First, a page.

Anxiety. Period

This year, despite the world going mad, I’ve learnt to listen to my body better. I’ve discovered a bunch of things about myself but the one thing I’ve found to be most interesting is this…

Premenstrual exacerbation. This is the term used to refer to when symptoms of an existing condition such as bipolar disorder, depression or in my case, anxiety, get worse in the days leading up to your period.

Maybe I was naive in thinking that this wasn’t a thing. I always associated PMS with bad moods such as a short temper and irritable mood- but never anxiety. It was back in August when I made the connection that the bad anxiety I was experiencing would coincide with the week before my period. And since then-the anxiety shows up like clockwork.

The good news is that this has definitely helped with being able to deal with these bad bouts of anxiety because it’s given them a meaning- validation if you like, and it means I’ve learnt to accept them for what they are. It also gives me hope that the dark cloud above my head will pass- and it does.

The bad news? I’m likely going to have to deal with it for the foreseeable. I’ve always been hormonal, and from an early age I had bad migraines and BAD PMS. After the birth of my first son, I was diagnosed with PTSD and PND. Looking back now, I can see that the PND was still there after the birth of my second son. I actually think it took my hormones a good four years to recover from having children.

Knowing when my anxiety is likely to get pretty bad means I can deal with it better. First off just knowing why it’s there helps greatly. I also make sure I take more time to be mindful around that time and this could be making sure I get a good workout in, laying off coffee and alcohol during this time or taking more time out for myself.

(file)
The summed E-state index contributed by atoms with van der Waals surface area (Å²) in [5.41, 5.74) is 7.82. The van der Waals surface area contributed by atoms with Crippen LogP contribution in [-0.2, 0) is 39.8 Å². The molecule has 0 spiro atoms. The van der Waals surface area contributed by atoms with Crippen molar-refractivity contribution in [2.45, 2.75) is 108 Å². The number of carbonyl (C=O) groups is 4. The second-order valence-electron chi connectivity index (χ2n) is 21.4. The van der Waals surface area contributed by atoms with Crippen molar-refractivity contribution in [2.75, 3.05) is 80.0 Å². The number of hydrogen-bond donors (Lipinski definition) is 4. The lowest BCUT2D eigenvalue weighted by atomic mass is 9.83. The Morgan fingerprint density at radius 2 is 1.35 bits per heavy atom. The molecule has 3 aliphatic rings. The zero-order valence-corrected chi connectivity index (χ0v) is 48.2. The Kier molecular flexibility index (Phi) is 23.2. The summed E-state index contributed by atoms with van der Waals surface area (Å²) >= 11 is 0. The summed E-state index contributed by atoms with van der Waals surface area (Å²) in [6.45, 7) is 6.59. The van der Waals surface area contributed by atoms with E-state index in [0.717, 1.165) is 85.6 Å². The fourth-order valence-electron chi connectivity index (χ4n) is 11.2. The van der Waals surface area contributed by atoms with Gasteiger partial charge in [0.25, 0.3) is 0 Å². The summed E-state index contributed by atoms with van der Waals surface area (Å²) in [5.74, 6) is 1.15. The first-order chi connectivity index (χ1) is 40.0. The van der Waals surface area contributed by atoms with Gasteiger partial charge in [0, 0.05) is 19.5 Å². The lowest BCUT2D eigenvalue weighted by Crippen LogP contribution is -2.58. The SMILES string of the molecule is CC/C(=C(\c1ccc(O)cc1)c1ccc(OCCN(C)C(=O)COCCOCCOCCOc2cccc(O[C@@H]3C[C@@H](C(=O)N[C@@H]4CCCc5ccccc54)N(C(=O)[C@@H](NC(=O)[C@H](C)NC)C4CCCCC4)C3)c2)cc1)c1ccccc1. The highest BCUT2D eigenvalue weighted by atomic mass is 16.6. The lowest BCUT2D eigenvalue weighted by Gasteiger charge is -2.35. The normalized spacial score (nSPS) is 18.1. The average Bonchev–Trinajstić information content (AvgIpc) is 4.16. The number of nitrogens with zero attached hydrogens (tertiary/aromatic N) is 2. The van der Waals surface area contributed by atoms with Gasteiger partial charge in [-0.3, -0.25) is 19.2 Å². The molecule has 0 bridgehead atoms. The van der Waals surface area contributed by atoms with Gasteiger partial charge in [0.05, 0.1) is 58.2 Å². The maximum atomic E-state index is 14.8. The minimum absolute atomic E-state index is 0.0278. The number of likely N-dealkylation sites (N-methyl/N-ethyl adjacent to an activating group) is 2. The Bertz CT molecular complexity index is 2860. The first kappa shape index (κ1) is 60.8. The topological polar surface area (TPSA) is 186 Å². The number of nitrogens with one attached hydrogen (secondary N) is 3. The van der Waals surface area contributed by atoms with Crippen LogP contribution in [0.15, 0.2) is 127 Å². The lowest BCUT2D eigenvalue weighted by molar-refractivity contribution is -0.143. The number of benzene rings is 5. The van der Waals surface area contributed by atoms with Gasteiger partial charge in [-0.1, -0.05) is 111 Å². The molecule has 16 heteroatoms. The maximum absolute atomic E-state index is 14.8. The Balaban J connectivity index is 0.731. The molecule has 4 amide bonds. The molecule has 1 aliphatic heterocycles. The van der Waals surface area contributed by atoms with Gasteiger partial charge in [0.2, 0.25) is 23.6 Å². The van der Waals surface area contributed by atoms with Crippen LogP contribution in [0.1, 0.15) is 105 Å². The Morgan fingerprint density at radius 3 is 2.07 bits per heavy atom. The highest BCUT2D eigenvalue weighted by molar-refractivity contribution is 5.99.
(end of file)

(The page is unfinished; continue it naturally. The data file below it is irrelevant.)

So far it’s worked. For the first time in a long time I feel like I’m in the driving seat. Sure, there are days when it completely throws me off guard and the battle in my head is most definitely there, but for the most part, I’m doing pretty well.


  1. It’s great that you figured out what you need to do to have better control over your anxiety. I have endometriosis, so my emotions are all over the place during that time of the month in addition to aches and pains. What’s helped me greatly over the years is changing my diet (I’m now vegan and gluten free), exercise and taking time out for self-care (long baths, aromatherapy, etc.). Now I have better control over my emotions and pain is greatly reduced.

    Liked by 1 person

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